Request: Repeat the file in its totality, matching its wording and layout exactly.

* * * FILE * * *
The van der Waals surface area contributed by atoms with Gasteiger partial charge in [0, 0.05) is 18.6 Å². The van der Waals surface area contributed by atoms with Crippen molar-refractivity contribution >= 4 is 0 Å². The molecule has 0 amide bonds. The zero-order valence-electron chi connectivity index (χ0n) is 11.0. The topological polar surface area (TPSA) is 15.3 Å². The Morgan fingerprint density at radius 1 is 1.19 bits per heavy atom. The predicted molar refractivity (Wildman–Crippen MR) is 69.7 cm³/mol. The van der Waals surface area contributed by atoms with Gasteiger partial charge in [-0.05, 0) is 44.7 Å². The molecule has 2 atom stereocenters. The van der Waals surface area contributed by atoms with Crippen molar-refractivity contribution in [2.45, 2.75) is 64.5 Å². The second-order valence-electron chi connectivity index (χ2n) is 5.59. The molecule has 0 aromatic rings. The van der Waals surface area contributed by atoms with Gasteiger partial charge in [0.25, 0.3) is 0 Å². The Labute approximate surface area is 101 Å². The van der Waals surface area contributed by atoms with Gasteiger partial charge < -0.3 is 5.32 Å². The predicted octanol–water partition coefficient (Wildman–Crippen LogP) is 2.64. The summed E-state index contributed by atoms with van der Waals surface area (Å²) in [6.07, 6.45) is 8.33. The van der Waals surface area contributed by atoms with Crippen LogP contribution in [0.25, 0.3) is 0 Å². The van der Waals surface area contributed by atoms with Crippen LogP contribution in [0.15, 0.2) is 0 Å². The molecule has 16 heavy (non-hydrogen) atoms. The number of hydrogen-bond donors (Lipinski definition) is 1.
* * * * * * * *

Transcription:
The van der Waals surface area contributed by atoms with Gasteiger partial charge in [0, 0.05) is 18.6 Å². The van der Waals surface area contributed by atoms with Crippen molar-refractivity contribution >= 4 is 0 Å². The molecule has 0 amide bonds. The zero-order valence-electron chi connectivity index (χ0n) is 11.0. The topological polar surface area (TPSA) is 15.3 Å². The Morgan fingerprint density at radius 1 is 1.19 bits per heavy atom. The predicted molar refractivity (Wildman–Crippen MR) is 69.7 cm³/mol. The van der Waals surface area contributed by atoms with Gasteiger partial charge in [-0.05, 0) is 44.7 Å². The molecule has 2 atom stereocenters. The van der Waals surface area contributed by atoms with Crippen molar-refractivity contribution in [2.45, 2.75) is 64.5 Å². The second-order valence-electron chi connectivity index (χ2n) is 5.59. The molecule has 0 aromatic rings. The van der Waals surface area contributed by atoms with Gasteiger partial charge in [0.25, 0.3) is 0 Å². The Labute approximate surface area is 101 Å². The van der Waals surface area contributed by atoms with Gasteiger partial charge < -0.3 is 5.32 Å². The predicted octanol–water partition coefficient (Wildman–Crippen LogP) is 2.64. The summed E-state index contributed by atoms with van der Waals surface area (Å²) in [6.07, 6.45) is 8.33. The van der Waals surface area contributed by atoms with Crippen LogP contribution in [0.25, 0.3) is 0 Å². The van der Waals surface area contributed by atoms with Crippen LogP contribution in [0.15, 0.2) is 0 Å². The molecule has 16 heavy (non-hydrogen) atoms. The number of hydrogen-bond donors (Lipinski definition) is 1.